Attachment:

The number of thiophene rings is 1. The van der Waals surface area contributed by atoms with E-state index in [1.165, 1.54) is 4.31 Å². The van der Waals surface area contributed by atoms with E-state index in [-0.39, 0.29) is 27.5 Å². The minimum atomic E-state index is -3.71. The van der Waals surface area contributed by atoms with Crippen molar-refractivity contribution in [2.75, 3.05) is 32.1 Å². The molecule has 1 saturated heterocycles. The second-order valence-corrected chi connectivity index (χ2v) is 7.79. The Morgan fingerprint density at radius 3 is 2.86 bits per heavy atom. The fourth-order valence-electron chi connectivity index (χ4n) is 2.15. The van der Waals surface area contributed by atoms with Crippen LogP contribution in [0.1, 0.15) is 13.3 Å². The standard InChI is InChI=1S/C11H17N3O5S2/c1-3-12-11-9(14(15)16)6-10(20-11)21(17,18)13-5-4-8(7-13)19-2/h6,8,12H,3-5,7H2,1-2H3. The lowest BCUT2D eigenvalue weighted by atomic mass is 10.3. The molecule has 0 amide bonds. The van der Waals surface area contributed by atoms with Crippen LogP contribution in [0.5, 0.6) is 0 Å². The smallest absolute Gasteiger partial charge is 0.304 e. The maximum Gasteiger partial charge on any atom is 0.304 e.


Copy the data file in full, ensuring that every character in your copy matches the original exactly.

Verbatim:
The number of thiophene rings is 1. The van der Waals surface area contributed by atoms with E-state index in [1.165, 1.54) is 4.31 Å². The van der Waals surface area contributed by atoms with E-state index in [-0.39, 0.29) is 27.5 Å². The minimum atomic E-state index is -3.71. The van der Waals surface area contributed by atoms with Crippen molar-refractivity contribution in [2.75, 3.05) is 32.1 Å². The molecule has 1 saturated heterocycles. The second-order valence-corrected chi connectivity index (χ2v) is 7.79. The Morgan fingerprint density at radius 3 is 2.86 bits per heavy atom. The fourth-order valence-electron chi connectivity index (χ4n) is 2.15. The van der Waals surface area contributed by atoms with Crippen LogP contribution in [0.1, 0.15) is 13.3 Å². The standard InChI is InChI=1S/C11H17N3O5S2/c1-3-12-11-9(14(15)16)6-10(20-11)21(17,18)13-5-4-8(7-13)19-2/h6,8,12H,3-5,7H2,1-2H3. The lowest BCUT2D eigenvalue weighted by atomic mass is 10.3. The molecule has 0 amide bonds. The van der Waals surface area contributed by atoms with Crippen LogP contribution in [0.5, 0.6) is 0 Å². The smallest absolute Gasteiger partial charge is 0.304 e. The maximum Gasteiger partial charge on any atom is 0.304 e.